CHAPTER 5 notes for the exam 2.docx

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University of Massachusetts Amherst
Operations & Info Management
OIM 210
Ryan Wright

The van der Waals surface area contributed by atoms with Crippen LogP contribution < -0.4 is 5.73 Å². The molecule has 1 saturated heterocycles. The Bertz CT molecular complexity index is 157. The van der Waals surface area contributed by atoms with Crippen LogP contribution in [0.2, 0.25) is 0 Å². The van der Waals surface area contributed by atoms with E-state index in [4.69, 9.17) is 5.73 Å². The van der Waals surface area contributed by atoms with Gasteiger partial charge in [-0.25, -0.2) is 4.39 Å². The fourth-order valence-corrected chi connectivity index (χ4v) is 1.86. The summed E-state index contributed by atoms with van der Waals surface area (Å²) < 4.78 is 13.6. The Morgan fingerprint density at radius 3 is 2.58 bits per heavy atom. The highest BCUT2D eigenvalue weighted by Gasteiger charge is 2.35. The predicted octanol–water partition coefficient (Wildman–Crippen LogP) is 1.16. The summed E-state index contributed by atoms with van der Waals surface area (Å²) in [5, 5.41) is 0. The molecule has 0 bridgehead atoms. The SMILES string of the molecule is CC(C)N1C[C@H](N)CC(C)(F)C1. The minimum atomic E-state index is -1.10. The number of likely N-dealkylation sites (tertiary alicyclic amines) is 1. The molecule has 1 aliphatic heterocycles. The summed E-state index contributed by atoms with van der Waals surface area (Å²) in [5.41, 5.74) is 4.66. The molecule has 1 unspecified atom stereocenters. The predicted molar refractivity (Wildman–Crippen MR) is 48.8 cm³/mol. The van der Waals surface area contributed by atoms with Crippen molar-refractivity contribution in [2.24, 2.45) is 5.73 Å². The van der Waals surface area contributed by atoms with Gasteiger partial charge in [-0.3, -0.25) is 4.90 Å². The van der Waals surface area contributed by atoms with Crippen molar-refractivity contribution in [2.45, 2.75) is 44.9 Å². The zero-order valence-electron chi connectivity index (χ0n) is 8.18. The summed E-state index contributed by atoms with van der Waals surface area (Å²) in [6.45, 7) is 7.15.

CHAPTER 5  Open source software (OSS) offerings—free alternatives where anyone can look at and potentially modify a program’s code—pose a direct challenge to the assets and advantages cultivated by market leaders.  Cloud Computing: - “The provisioning of services in a timely (near on instant), on- demand manner, to allow the scaling up and down of resources”; Replacing computing resources—either an organization’s or individual’s hardware or software—with services provided over the Internet.  a service (SaaS), users access a vendor’s software over the Internet, usually by simply starting up a Web browser. With SaaS, you don’t need to own the program or install it on your own computer. Hardware clouds can let firms take their software and run it on someone else’s hardware—freeing them from the burden of buying, managing, and maintaining the physical computing that programs need.  Virtualization: The ability to run multiple operating systems on a single physical system and share the underlying hardware resources; makes a single computer behave like many separate machines. This function helps consolidate computing resources and creates additional savings and efficiencies.  The software business is attractive due to near-zero marginal costs and an opportunity to establish a standard—creating the competitive advantages of network effects and switching costs.  New trends in the software industry, including open source software (OSS), hardware clouds, software as a service (SaaS), and virtualization are creating challenges and opportunity across tech markets.  There are many reasons why firms choose open source products over commercial alternatives: o using OSS include low cost; increased reliability; improved security and auditing; system scalability; and helping a firm improve its time to market. o Free OSS has resulted in cost savings for many large companies in several industries. o OSS often has fewer bugs than its commercial counterparts due to the large number of persons who have looked at the code. o The huge exposure to scrutiny by developers and others helps to strengthen the security of OSS. o “Hardened” versions of OSS products often include systems that monitor the integrity of an OSS distribution, checking file size and other indicators to be sure that code has not been modified and redistributed by bad guys who have added a back door, malicious routines, or other vulnerabilities. o OSS can be easily migrated to more powerful computers as circumstances dictate, and it also can balance workload by distributing work over a number of machines. o Vendors who use OSS as part of product offerings may be able to skip whole segments of the software development process, allowing new products to reach the market faster. o Examples of Open Source Software Firefox; OpenOffice; GimpVS-Photoshop; ZimbraVS-outlook o There are thousands of open source products available, covering nearly every software category. Many have a sophistication that rivals commercial software products. o Not all open source products are contenders. Less popular open source products are not likely to attract the community of users and contributors necessary to help these products improve over time  Why Give It Away? The Business of Open Source: o By lowering the cost of computing, open source efforts make more computing options accessible to smaller firms. o More reliable, secure computing also lowers costs for all users. o OSS also diverts funds that firms would otherwise spend on fixed costs, like operating systems and databases, so that these funds can be spent on innovation or other more competitive initiatives o Business models for firms in the open source industry are varied, and can include selling services, licensing OSS for incorporation into commercial products, and using OSS to fuel hardware sales. o Linux has been very successful on mobile devices and consumer electronics, as well as on high-end server class and above computers. But it has not been as successful on the desktop. The small user base for desktop Linux makes the platform less attractive for desktop software developers. Incompatibility with Windows applications, switching costs, and other network effects-related issues all suggest that Desktop Linux has an uphill climb in more mature markets. o MySQL is the dominant open source database software product.Adoption of the SQL standard eases some issues with migrating from commercial products to MySQL. o Disadvantages/Cons - OSS also has several drawbacks and challenges that limit its appeal. These include complexity of some products and a higher total cost of ownership for some products, concern about the ability of a product’s development community to provide support or product improvement, and legal and licensing concerns. (disadvantages) o Disadvantages: no maintenance; no support (unless purchased); no warranties (viruses; performance); license terms are not standard)  Cloud Computing: Hype or Hope? o Managers and techies use the term cloud computing to describe computing services provided over a network/ over the Internet by a third party that can replace or offload tasks that would otherwise run on a user or organization’s existing hardware or software. o Software as a service (SaaS) refers to a third-party software-replacing service that is delivered online. o Private Clouds - Pools of computing resources that reside inside an organization and that can be served up for specific tasks as need arrives. o Utility Computing - Aform of cloud computing where a firm develops its own software, and then runs it over the Internet on a service provider’s computers. o Hardware cloud computing services replace hardware that a firm might otherwise purchase. o Estimated to be a thirty-six-billion-dollar industry, cloud computing is reshaping software, hardware, and service markets, and is impacting competitive dynamics across industries.  The Software Cloud: Why Buy When You Can Rent? o SaaS firms may offer their clients several benefits including the following: PROS:  lower costs by eliminating or reducing software, hardware, maintenance, and staff expenses  financial risk mitigation since start-up costs are so low  potentially faster deployment times compared with installed packaged software or systems developed in-house  costs that are a variable operating expense rather than a large, fixed capital expense  scalable systems that make it easier for firms to ramp up during periods of unexpectedly high system use  higher quality and service levels through instantly available upgrades, vendor scale economies, and expertise gained across its entire client base  remote access and availability—most SaaS offerings are accessed through any Web browser, and often even by phone or other mobile device o Vendors of SaaS products benefit from the following:PROS  limiting development to a single platform, instead of having to create versions for different operating systems  tighter feedback loop with clients, helping fuel innovation and responsiveness  ability to instantly deploy bug fixes and product enhancements to all users  lower distribution costs  accessibility to anyone with an Internet connection  greatly reduced risk of software piracy  SaaS (and the other forms of cloud computing) are also thought to be better for the environment, since cloud firms more efficiently pool resources and often host their technologies in warehouses designed for cooling and energy efficiency.  SaaS: Not without Risks o The risks associated with SaaS include the following: CONS  dependence on a single vendor.  concern about the long-term viability of partner firms.  users may be forced to migrate to new versions—possibly incurring unforeseen training costs and shifts in operating procedures.  reliance on a network connection—which may be slower, less stable, and less secure.  data asset stored off-site—with the potential for security and legal concerns.  limited configuration, customization, and system integration options compared to packaged software or alternatives developed in-house.  the user interface of Web-based software is often less sophisticated and lacks the richness of most desktop alternatives.  ease